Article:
The vision of a hospital trial has become a reality to ensure patients with COVID-19 can be monitored at an Intensive Care Unit level from their own homes. The $1.2 million University of New England trial is the brainchild of Professor Rod McClure who spent years thinking about how basic telehealth can evolve to the stage where hospital-level care is not dependent on a physical location. The trial is expected to free up hundreds of hospital beds for critical coronavirus patients in Armidale. Remote monitoring technology has already been ordered and shipped to Armidale, where it will be given to COVID-19 patients to track their condition while they stay at home in their beds. Patient data will then be streamed to a central command centre at Armidale Regional Hospital, where the software will automatically monitor for signs of critical decline in patients, and trigger an alert if professional intervention is necessary. If it all comes together as Prof. McClure hopes, a surge in COVID-19 cases in the New England-North West region of NSW may be better managed against hospital capability because patients not needing intensive care can stay at home while still receiving professional attention. Prof. McClure said the availability of remote monitoring units would define the project's impact. He added, if several hundred units are available, that means that several hundred COVID-19 patients could be under 24-hour professional surveillance with little extra burden to the regional hospital network. Dozens of remote monitoring units have already been ordered after UNE management backed an emergency purchase order. The units are "intensive care quality", Prof, McClure said. Among other factors, they will monitor patients' blood pressure - which provides an early warning of sepsis or organ damage – and oxygen saturation, which typically changes as pneumonia sets in. Patients with mild symptoms who would typically not be admitted to the hospital will not receive a monitor but will be able to have regular video check-ins with doctors. Those with severe symptoms will still be admitted. Prof. McClure is still looking for additional funding support to get the concept operational. He needs to source software for the central command centre – to be located in UNE's Tablelands Clinical School – and other elements of the system to complete the package. "If we can provide proof-of-concept during a pandemic, then we have a platform on which to expand the virtual hospital idea," Prof. McClure said. "Rural healthcare was in crisis before COVID-19, and it will still be in crisis after the epidemic has passed. "Building virtual hospitals in regional areas has the potential to generate significant long-term economic, social and health benefits for the regions, and therefore for Australia." A pilot program to test the virtual hospital concept was scheduled to be rolled out by UNE later this year. Prof. McClure said the pilot aimed to support medical students to undertake a year's apprenticeship in a rural area, where they would be embedded as health practitioners in small communities while receiving full professional support via communications technologies from the Tablelands Clinical School. "It may even be an enhanced form of training because a student will have virtual access to all the facilities of a modern hospital and still be able to apply their learning directly to the hands-on situations they encounter within their communities," he said. Prof. McClure said he hopes a successful COVID-19 remote monitoring program will have made the value of a virtual hospital incontestable.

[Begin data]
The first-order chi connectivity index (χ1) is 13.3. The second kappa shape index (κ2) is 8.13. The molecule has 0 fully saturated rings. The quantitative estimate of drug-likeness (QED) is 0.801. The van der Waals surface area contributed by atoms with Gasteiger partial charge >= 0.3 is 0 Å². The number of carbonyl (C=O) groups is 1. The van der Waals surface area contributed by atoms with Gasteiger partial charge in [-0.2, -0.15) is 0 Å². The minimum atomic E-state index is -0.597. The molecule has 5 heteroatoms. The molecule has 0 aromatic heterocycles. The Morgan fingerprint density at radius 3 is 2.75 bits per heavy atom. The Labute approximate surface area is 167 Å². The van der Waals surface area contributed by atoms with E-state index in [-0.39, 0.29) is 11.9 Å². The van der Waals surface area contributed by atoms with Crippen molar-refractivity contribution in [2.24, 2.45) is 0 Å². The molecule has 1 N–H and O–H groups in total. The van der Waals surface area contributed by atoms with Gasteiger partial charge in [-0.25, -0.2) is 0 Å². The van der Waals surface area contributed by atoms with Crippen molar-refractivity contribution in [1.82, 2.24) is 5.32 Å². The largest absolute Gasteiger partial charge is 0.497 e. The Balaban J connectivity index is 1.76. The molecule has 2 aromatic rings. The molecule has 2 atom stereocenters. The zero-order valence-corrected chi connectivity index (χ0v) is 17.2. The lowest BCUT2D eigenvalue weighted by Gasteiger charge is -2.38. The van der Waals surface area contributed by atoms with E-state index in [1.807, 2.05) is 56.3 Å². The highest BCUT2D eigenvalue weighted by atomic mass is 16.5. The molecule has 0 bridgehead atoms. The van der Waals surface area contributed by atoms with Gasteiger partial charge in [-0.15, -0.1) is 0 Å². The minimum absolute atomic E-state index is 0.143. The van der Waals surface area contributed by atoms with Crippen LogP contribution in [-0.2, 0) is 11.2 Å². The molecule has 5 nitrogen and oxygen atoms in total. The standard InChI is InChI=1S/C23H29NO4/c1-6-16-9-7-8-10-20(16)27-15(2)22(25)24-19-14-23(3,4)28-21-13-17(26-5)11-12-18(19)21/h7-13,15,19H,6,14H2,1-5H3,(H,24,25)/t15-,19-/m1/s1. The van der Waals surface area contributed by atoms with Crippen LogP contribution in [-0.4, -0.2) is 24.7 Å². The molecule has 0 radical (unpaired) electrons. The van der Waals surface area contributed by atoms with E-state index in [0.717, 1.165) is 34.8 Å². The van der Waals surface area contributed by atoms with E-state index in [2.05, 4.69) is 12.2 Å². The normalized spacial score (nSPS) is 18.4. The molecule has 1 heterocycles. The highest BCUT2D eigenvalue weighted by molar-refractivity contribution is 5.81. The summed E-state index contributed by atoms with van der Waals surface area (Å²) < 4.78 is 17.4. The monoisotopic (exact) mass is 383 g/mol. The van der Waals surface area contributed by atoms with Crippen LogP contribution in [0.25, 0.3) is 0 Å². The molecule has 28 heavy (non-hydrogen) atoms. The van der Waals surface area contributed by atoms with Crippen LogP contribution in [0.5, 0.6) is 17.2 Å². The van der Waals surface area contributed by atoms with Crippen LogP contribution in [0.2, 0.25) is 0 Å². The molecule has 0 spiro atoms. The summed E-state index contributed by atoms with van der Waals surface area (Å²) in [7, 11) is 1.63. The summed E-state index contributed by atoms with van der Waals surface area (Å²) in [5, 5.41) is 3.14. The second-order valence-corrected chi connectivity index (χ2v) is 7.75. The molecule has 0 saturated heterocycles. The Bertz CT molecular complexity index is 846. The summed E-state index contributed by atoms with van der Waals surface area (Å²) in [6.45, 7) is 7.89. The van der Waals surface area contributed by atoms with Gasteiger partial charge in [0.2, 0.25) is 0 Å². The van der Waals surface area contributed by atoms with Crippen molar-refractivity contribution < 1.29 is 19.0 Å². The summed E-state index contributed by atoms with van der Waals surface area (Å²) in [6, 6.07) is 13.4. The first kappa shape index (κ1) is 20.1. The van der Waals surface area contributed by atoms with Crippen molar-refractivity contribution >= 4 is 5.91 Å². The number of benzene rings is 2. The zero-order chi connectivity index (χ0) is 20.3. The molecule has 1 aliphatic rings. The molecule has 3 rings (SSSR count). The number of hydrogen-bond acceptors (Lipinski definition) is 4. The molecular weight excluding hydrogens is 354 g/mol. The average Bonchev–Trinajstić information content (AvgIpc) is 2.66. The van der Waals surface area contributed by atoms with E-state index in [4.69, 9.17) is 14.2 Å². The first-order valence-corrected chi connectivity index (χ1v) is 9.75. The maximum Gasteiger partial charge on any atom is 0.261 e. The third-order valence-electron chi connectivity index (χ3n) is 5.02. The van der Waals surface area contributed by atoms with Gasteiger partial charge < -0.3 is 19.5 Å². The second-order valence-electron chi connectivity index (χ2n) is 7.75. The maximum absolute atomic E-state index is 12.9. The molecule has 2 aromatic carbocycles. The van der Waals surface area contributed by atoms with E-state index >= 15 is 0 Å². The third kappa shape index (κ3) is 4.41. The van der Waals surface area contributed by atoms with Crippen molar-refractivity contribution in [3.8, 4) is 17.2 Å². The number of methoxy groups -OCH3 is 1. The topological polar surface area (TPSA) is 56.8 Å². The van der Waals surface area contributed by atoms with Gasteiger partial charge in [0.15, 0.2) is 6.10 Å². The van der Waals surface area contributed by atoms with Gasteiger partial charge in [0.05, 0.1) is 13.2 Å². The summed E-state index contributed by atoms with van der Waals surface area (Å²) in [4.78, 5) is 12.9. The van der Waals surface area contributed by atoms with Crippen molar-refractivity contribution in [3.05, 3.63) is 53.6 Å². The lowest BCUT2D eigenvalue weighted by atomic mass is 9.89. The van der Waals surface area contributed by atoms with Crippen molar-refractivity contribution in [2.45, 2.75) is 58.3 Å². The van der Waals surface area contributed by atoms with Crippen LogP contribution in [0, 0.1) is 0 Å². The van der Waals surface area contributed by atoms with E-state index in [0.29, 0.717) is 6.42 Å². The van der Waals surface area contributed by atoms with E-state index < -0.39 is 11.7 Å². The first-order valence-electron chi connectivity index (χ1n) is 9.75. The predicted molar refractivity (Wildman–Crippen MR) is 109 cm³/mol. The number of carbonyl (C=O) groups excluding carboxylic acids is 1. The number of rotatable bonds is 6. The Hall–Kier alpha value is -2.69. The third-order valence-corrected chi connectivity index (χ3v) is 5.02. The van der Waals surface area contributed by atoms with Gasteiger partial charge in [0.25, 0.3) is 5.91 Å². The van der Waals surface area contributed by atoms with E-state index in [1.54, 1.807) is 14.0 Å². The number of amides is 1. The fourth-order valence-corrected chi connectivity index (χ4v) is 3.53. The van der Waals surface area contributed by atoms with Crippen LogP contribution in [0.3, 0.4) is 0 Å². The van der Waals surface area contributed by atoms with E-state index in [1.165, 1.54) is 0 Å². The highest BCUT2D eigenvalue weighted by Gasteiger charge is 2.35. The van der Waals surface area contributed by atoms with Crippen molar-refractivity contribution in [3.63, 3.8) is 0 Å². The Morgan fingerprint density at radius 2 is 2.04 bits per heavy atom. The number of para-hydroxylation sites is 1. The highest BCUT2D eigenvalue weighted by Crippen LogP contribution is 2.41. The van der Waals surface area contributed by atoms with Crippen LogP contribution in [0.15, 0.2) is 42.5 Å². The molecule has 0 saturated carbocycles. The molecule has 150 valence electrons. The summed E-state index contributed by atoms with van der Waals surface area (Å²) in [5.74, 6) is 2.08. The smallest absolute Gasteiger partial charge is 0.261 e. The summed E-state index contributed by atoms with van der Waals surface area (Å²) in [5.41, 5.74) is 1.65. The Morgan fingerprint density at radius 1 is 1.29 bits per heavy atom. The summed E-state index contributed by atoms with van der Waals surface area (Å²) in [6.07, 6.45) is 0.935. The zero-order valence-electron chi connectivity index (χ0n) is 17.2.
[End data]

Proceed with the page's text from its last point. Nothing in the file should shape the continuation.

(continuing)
University of New England Dr Susan Paul with nurse Alison McDonald, who is simulating a patient and does not have COVID-19. Picture: Supplied